Foreclosures Drag Down Home Sale Prices
STEVE INSKEEP, host:
There is little debate over the state of the housing market, which is still on a slump. Despite low mortgage rates, sales of existing homes fell almost 10 percent last month over January. Prices fell to their lowest level in almost nine years.
As NPR's Zoe Chace explains, it is hard to sell a home when not everyone agrees on the price.
ZOE CHACE: Here's what's been happening when you go to sell a house lately.
Professor SUSAN WACHTER (Real Estate and Finance, Wharton School of Business, University of Pennsylvania): Seller has a price they want. The buyer agrees to it.
CHACE: Susan Wachter is a professor at the University of Pennsylvania's Wharton School of Business.
The buyer then goes to get a mortgage from the bank. The bank sends an appraiser to check out what the house is worth in order to figure out what the mortgage should be. To figure it out, they look at similar properties in the neighborhood and what they're selling for.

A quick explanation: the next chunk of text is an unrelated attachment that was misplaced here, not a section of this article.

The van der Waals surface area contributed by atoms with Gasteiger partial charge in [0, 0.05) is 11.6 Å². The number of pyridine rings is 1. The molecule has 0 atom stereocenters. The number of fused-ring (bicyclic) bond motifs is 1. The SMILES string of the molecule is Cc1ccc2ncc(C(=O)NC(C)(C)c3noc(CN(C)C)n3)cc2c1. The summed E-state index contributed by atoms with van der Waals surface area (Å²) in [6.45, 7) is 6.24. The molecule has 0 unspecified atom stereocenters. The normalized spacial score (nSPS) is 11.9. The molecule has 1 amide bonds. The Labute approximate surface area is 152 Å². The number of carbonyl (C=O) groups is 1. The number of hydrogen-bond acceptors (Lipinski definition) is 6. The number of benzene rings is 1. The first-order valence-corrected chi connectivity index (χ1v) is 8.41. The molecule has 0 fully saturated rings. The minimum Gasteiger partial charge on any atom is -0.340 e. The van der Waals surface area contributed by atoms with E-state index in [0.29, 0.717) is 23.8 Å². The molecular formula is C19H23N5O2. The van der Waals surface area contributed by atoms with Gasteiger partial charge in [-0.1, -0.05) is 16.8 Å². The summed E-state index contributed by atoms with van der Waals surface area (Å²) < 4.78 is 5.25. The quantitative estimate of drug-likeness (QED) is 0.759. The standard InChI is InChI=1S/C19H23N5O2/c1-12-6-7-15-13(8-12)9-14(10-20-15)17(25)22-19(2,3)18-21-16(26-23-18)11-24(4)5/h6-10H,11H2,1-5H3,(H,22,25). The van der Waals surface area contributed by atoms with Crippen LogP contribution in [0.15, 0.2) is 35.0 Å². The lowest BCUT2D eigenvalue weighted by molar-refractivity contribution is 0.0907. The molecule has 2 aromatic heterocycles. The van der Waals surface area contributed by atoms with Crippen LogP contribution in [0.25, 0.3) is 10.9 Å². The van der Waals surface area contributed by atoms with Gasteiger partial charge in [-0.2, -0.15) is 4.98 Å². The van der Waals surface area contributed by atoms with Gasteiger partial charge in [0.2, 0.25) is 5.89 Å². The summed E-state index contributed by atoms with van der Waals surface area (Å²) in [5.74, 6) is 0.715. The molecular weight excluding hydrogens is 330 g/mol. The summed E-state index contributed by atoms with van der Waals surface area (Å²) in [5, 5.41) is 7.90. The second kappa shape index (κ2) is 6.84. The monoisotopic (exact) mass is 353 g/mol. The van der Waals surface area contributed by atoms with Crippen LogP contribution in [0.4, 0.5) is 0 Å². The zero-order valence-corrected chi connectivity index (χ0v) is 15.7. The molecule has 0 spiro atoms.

Prof. WACHTER: That's what the appraiser has to use to verify that this is a market price.
CHACE: Unfortunately, when the appraiser looks around these days, he sees an awful lot of foreclosures. So he comes back with a value for this house that's much, much lower than the sale price.
Prof. WACHTER: And then the deal falls apart. There is no deal.
Mr. TIM THORLAND (CEO and Executive director, Southwest Housing Solutions): In over the last six months I can certainly point to a handful of those instances that have happened in our neighborhood.
CHACE: Tim Thorland is in charge of an affordable housing group in Southwest Detroit. He says the problem with appraisals being far below the sale price isn't the only reason home sales are down, but it's a big one.
Mr. THORLAND: There are so many homes vacant in our neighborhoods now, you know, banks and mortgage holders have to get that property off their books.
CHACE: Until we're able to stabilize that, he says, it will be hard to get a lot of deals done.
Zoe Chace, NPR News.
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